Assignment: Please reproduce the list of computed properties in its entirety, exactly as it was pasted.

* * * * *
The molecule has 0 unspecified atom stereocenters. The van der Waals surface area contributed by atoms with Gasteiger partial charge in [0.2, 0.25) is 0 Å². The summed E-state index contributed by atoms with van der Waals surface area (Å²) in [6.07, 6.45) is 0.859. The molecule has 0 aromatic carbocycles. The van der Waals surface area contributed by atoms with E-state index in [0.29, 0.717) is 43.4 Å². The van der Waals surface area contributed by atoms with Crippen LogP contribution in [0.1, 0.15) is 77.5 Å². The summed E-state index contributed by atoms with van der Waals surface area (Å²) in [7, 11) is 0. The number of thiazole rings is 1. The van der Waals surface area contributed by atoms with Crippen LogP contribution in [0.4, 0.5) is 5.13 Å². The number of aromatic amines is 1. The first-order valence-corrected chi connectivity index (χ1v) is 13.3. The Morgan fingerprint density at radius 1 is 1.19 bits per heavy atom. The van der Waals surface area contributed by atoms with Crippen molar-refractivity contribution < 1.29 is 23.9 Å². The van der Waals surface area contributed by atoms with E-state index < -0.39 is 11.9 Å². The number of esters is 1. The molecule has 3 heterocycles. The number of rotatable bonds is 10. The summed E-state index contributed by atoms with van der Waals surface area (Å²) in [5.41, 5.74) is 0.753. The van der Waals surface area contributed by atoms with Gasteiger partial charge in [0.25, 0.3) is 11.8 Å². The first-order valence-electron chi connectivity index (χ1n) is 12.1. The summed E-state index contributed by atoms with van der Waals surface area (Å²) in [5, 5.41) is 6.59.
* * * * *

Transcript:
The molecule has 0 unspecified atom stereocenters. The van der Waals surface area contributed by atoms with Gasteiger partial charge in [0.2, 0.25) is 0 Å². The summed E-state index contributed by atoms with van der Waals surface area (Å²) in [6.07, 6.45) is 0.859. The molecule has 0 aromatic carbocycles. The van der Waals surface area contributed by atoms with E-state index in [0.29, 0.717) is 43.4 Å². The van der Waals surface area contributed by atoms with Crippen LogP contribution in [0.1, 0.15) is 77.5 Å². The summed E-state index contributed by atoms with van der Waals surface area (Å²) in [7, 11) is 0. The number of thiazole rings is 1. The van der Waals surface area contributed by atoms with Crippen LogP contribution in [0.4, 0.5) is 5.13 Å². The number of aromatic amines is 1. The first-order valence-corrected chi connectivity index (χ1v) is 13.3. The Morgan fingerprint density at radius 1 is 1.19 bits per heavy atom. The van der Waals surface area contributed by atoms with Crippen molar-refractivity contribution < 1.29 is 23.9 Å². The van der Waals surface area contributed by atoms with E-state index < -0.39 is 11.9 Å². The number of esters is 1. The molecule has 3 heterocycles. The number of rotatable bonds is 10. The summed E-state index contributed by atoms with van der Waals surface area (Å²) in [5.41, 5.74) is 0.753. The van der Waals surface area contributed by atoms with Gasteiger partial charge in [0.25, 0.3) is 11.8 Å². The first-order valence-electron chi connectivity index (χ1n) is 12.1. The summed E-state index contributed by atoms with van der Waals surface area (Å²) in [5, 5.41) is 6.59.